J. Marcos Sirota Maniac Lecture

October 13

Dr. Marcos Sirota, President and CEO, Sigma Space Corporation, presented a Maniac lecture entitled, "Can introvert scientists become good entrepreneurs?" Marcos gave his version of the answer, through his own journey from Argentina to Seattle to Maryland, and beyond. (He said that Stockholm was never in his potential itinerary). He shared topics all the way from industrial lasers to solar pumped lasers in earth orbit, to Sigma’s airborne lidars to map our planet; an enterprise now owned by Leica Geosystems. NASA and other US government agencies are some of the best venture partners an entrepreneur can wish for, and he explained why.


Dr. J. Marcos Sirota is a co-founder, president and CEO of Sigma Space Corp. He has been working on optical instrumentation and lidar systems for aerospace applications for over 25 years. Sigma produces state-of-art lidar instruments for ground, airborne and spaceborne platforms, including cloud physics, aerosols, wind and topographic measurement systems. Various commercial products, including Micro Pulse Lidar for atmospheric monitoring, and Single Photon Lidars for topographic mapping are used worldwide. Previous positions included postdoctoral appointments at NASA Goddard Space Flight Center, research appointments at the National Research Council of Argentina, and a research professorship at the University of Maryland.

Marcos earned his Ph.D. in Aeronautics and Astronautics in 1990 from the University of Washington, a master's from that university in 1984, and a Master’s in Electrical Engineering from the Universtiy of Buenos Aires in 1981. He is author or co-author of more than 50 peer-reviewed papers in various fields.

Michael H. Freilich Maniac Lecture

November 1

Dr. Michael H. Freilich, Director of the Earth Science Division, in the Science Mission Directorate at NASA Headquarters, presented a Maniac lecture entitled, "From Beaches to Bureaucracy – Evolution(?!) of a Career(?)." Mike recounted events and gave insights gained during his (not necessarily efficiently productive) life as a scientist. In the context of scientific, career, and life choices, he discussed: randomness vs. plans; advice vs. impulse; risks taken and opportunities squandered; and the holy grails of discovery and accomplishment.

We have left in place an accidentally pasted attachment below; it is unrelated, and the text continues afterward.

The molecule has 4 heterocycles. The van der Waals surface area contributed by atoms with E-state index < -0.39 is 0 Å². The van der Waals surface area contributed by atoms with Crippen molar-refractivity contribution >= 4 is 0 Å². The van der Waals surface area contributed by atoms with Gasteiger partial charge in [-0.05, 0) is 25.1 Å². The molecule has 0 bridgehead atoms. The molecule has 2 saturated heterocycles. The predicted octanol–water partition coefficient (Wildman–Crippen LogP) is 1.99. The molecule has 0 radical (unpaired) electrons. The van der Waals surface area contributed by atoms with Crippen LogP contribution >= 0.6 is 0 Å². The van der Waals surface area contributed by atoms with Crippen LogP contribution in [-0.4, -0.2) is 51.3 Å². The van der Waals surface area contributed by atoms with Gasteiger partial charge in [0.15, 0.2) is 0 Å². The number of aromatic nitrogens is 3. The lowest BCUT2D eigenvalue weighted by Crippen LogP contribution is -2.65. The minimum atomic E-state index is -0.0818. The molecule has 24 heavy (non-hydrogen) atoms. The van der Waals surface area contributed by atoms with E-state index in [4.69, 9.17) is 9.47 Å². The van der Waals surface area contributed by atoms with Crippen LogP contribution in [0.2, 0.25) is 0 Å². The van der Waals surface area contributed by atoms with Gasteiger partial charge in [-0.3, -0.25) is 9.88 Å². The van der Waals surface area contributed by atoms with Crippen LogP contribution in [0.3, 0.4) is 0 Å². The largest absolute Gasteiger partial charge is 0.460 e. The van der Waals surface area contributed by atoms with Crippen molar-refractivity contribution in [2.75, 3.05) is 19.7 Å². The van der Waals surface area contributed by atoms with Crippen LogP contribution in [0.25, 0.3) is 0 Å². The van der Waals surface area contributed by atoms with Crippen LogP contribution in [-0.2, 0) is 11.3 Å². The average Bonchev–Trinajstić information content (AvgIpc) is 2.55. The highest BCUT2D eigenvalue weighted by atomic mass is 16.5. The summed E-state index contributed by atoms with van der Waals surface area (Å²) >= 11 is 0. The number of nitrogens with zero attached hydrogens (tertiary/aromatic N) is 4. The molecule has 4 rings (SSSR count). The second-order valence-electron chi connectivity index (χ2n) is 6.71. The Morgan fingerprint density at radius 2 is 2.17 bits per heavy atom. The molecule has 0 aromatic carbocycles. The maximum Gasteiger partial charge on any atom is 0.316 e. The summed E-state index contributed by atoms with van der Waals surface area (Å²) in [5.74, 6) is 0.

Dr. Michael H. Freilich is the Director of the Earth Science Division, in the Science Mission Directorate at NASA Headquarters. Prior to this, he was a Professor and Associate Dean in the College of Oceanic and Atmospheric Sciences at Oregon State University and a member of the Technical Staff at the Jet Propulsion Laboratory.

Dr. Freilich has extensive knowledge and experience in determination, validation, and geophysical analysis of ocean surface wind velocity measured by satellite-borne microwave radar and radiometer instruments. He has developed scatterometer and altimeter wind model functions, as well as innovative validation techniques for accurately quantifying the accuracy of spaceborne environmental measurements.

He has served on many NASA, National Research Council (NRC), and research community advisory and steering groups, including the WOCE Science Steering Committee, the NASA EOS Science Executive Committee, the NRC Ocean Studies Board, and several NASA data system review committees. He chaired the NRC Committee on Earth Studies, and served on the NRC Space Studies Board and the Committee on NASA/NOAA Transition from Research to Operations.

His honors include the JPL Director's Research Achievement Award (1988), the NASA Public Service Medal (1999), and the American Meteorological Society's Verner E. Suomi Award (2004), as well as several NASA Group Achievement awards. Dr. Freilich was named a Fellow of the American Meteorological Society in 2004.

He earned his Ph.D. in Oceanography from Scripps Institution of Oceanography, Univ. of California at San Diego in 1982, and BS degrees in Physics (Honors) and Chemistry from Haverford College. He is author or co-author of more than 50 peer-reviewed papers related to geophysical analysis of ocean surface wind velocity.

Dr. Freilich's non-scientific passions include nature photography and soccer refereeing at the youth, high school, and adult levels.